I don't know.
I guess I'd say Long John Silver's.
But I'm not a snob, I like a lot of them -- Popeye's (for chicken, it's number one), KFC, Taco Bell, any pizza place, Subway.
In terms of breakfast, I like the platter at Burger King.
I used to love the meatball sandwich and the sweet onion chicken but these days, I really love the tuna sandwich.
I get all the vegetables on it except lettuce.
I can't stand iceberg lettuce. So I get spinach but no lettuce.
I also do the pepper jack cheese.
At Long John Silver's, I do a platter usually.
My favorite pizza?
By the way, we ranked our "Top 10 types of pizza" at THIRD so check that out.
Also be sure to read Ava and C.I.'s "TV: CNN sets the standard . . . for embarrassment."
"Iraq snapshot" (THE COMMON ILLS):
On #DayOfTheGirl let us not forget girls like 2-year-old Bedoor, who was displaced by war in Iraq
She is one of many displaced by the ongoing Iraq War.
And, as noted in yesterday's snapshot, 5.4 million new internal refugees created just since 2014.
By the first years of the Iraq War, Iraq had already become the scene of the largest refugee crisis in the Middle East since 1949. The crisis has continued in wave after wave.
As the Iraq War continues and mutates, Adam Linehan (TASK & PURPOSE) states:
For the second time in recent history, the winding down of U.S. military operations in the Middle East has allowed the Pentagon to ramp up the war in Afghanistan. While U.S.-backed forces fight to liberate the few remaining ISIS holdouts in Iraq and inch closer to victory over the terror group in Raqqa — its last major stronghold in the region — the coalition bombing campaign in Afghanistan is dramatically escalating.
He might want to calm down a bit, we've seen what's taking place in Iraq right now a few times before. Let's drop back to last week's House Armed Services Oversight and Investigation Subcommittee hearing to note this:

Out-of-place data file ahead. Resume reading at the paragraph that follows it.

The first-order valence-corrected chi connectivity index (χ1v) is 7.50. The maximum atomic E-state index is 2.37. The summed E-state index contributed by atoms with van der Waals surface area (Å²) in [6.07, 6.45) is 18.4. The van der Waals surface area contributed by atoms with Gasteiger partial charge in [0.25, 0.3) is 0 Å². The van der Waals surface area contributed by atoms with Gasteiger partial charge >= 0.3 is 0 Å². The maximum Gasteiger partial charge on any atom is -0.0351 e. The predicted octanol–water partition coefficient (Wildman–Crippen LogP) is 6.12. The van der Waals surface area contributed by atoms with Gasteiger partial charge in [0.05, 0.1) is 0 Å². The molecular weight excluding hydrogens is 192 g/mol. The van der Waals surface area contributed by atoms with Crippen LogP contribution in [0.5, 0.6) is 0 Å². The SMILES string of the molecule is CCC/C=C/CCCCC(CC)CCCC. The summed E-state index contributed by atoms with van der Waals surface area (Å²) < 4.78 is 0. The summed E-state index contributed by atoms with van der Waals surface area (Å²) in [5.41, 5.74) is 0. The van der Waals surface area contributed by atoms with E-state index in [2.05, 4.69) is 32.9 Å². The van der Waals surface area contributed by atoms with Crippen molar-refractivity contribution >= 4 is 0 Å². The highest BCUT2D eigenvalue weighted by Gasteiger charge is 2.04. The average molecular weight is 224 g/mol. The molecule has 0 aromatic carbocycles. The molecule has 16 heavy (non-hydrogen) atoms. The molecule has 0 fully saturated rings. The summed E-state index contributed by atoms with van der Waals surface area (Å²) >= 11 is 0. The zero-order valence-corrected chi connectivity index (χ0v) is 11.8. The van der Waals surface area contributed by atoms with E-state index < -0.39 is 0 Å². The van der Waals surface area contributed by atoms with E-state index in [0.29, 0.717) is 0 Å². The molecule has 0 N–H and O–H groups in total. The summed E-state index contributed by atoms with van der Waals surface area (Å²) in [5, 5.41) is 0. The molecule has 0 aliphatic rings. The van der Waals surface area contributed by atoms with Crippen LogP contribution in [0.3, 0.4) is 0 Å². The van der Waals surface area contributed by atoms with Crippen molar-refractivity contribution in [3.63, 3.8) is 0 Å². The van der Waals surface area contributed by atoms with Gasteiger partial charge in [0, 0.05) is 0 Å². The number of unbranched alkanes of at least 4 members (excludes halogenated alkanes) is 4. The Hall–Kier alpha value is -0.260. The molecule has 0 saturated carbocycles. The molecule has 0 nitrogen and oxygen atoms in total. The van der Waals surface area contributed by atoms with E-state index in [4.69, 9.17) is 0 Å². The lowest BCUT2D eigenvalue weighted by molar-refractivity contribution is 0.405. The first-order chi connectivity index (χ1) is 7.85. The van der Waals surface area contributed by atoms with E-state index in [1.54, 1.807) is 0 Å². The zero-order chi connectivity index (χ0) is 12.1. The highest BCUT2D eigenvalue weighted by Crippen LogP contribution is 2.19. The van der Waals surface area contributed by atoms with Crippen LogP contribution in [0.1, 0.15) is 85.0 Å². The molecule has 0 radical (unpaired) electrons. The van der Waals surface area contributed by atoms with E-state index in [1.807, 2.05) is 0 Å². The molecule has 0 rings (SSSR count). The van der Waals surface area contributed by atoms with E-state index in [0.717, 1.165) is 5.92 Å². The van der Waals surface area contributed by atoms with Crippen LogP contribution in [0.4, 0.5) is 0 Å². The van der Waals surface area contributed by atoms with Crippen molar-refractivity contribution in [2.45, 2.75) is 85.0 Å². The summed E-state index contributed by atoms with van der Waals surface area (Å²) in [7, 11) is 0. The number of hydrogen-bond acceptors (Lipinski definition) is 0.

US House Rep Seth Moulton: First and foremost, I'm concerned that Iraqi security forces may be woefully unprepared to provide security to Iraqi civilians and ensure displaced persons can return to their homes without attack or fear of retribution. Experts I have heard from here in Washington and in Iraq have expressed worries of insufficient hold forces and police compounded by the beleaguered state of Iraqi military units reeling from the toil of the brutal counter-ISIS campaign. Without sufficient local security arrangements, we cannot expect for Iraq to be stabilized, for civilians to return to normalcy and for communities to be defended against the emergence of a "ISIS 2.0" or other militant groups. Moreover, without capable and professional security forces, we risk seeing a repeat of the same sectarian tensions leading to Sunni embitterment that provided fertile ground for the growth of ISIS in the first place. Beyond the provisioning of civilian security, key gaps and problems remain to be addressed -- such as acute food insecurity, insufficient access to healthcare, destroyed infrastructure, degraded public services and utility, newly inflamed grievances among local communities and insufficient plans for government arrangements in many areas.
That is where things stand today.
There is no progress.
The US-installed government accomplishes nothing.
It does not represent the Iraqi people.
And he 'missions accomplished' turn out to be failures when examined closely. Such is the case of 'liberated' Tal Afar. Sam Kimball (MEE) reports:
Many former residents are not hopeful. Bassam Abdullah, 38, and his family fled Tal Afar ahead of the military operations and now live in Mosul.
His cousin, a municipal worker in Tal Afar who had fled two years earlier, was ordered by the authorities to return to the municipal offices, Abdullah says, and reopen them.
After four to five days in the city, Abdullah’s cousin told him: “The Hashd are burning some houses. They are burning Sunni homes. The Shia houses they leave alone.”
Abdullah says his cousin told him many houses in the city have been looted - houses which he believes belonged to Sunnis. “Tal Afar is now for the Shia. I have a little land in there. I think the [Hashd] authorities will oblige me to sell it to them.”
Again, nothing has changed.
Meanwhile, Mary Shepperson (GUARDIAN) writes of finding lentils in the Kurdistan region (and calls it the birth of inequality):
The layer we’re excavating at the site dates to around 4,400 BC, according to our C14 samples, which places it near the end of a period called the Ubaid. In northern Mesopotamia the Ubaid covers about a thousand years (c.a. 5,300-4,300 BC) and it was a critical period of social transformation during which the foundations were laid for the birth of the first cities.